The prediction of escalating housing prices has pushed the Tacoma Housing Authority to buy nearly seven acres in a first-of-its-kind purchase for the agency.
The authority paid nearly $6 million for an assemblage of buildings north of 19th Street West and South Mildred Street called James Center North.
One day, the agency hopes 300 to 500 housing units could be there.
It’s a prime location, authority director Michael Mirra said: Across Mildred from Tacoma Community College and near a major transit hub. In the distant future, it could be near the terminus of a light rail line.
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In five or 10 years, Mirra predicted, the only affordable housing in that West End neighborhood will be whatever the authority builds.
It’s “a chance to build a mixed-use development that will include housing for a range of incomes, from market rate to subsidized — and a neighborhood that will need them,” Mirra said. “The Tacoma rental market is accelerating.”
Home building in the region is struggling to keep pace with population and job growth, which contributes to rising housing prices.
The authority has a partnership with TCC to furnish vouchers to homeless students. It started in 2014 with a pilot project of 25 students and attracted nearly 200 applications for the subsidies, Mirra said.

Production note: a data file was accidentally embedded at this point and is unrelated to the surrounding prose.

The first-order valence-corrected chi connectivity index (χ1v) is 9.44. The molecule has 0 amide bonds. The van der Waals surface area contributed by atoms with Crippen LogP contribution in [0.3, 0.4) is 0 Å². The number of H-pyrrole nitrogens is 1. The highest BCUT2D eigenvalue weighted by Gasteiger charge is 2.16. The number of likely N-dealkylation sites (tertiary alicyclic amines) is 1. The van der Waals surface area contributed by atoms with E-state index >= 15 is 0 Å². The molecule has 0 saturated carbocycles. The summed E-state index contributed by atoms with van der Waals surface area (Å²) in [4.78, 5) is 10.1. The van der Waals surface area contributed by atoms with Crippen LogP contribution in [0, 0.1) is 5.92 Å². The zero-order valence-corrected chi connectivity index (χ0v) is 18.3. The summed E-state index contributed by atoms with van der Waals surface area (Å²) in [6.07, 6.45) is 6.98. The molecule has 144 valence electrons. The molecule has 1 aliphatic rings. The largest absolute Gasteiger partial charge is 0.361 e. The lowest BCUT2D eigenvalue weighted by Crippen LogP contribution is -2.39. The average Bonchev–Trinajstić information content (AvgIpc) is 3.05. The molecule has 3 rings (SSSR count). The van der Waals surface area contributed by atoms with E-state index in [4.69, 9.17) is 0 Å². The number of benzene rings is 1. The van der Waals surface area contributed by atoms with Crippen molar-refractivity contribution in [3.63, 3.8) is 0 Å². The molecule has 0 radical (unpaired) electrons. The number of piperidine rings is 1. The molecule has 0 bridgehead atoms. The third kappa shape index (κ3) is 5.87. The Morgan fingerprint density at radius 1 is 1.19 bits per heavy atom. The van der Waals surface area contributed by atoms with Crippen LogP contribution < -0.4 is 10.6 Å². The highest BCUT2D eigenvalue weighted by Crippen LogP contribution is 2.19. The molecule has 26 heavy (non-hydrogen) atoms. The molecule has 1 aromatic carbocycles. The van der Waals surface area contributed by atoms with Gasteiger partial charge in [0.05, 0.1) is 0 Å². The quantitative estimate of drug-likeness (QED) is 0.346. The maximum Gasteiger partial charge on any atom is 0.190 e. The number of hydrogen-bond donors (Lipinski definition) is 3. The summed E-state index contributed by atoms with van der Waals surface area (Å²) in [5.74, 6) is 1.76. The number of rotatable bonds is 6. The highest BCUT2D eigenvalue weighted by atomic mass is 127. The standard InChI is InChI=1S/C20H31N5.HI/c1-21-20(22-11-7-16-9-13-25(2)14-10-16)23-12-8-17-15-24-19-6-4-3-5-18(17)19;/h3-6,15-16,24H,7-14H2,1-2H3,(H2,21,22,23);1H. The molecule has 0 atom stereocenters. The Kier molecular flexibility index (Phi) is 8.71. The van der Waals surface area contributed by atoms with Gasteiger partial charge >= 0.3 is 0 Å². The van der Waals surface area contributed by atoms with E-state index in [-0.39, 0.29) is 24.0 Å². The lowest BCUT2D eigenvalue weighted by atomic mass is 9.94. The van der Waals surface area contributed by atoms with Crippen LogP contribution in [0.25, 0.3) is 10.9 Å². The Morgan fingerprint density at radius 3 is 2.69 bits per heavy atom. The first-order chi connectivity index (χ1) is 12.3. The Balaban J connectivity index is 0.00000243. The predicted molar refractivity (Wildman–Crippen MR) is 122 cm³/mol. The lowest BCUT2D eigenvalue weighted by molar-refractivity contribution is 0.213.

Of 47 students who received assistance during the first two years, 60 percent either received a degree or still were in school. Of those who applied for help but were rejected, 16 percent graduated or remained in class, he said.
The authority’s board voted recently to increase the number of vouchers to 150, Mirra said.
Once the James Center North project is built out, likely several years from now, the authority can help even more college students, he said.
“We like to design our housing for a range of incomes with an emphasis on children,” Mirra said.
City zoning allows for a wide range of uses there, from residential to commercial as well as a mixed-use development. Structures can be up to 60 feet high.
The city recently redeveloped Mildred Street in the area, adding dedicated bike lanes and improving the road surface.
Even after the development is built, the new units will be hardly a blip on Tacoma’s real estate landscape. The authority estimates the affordable housing need in the city will near 30,000 households by 2030.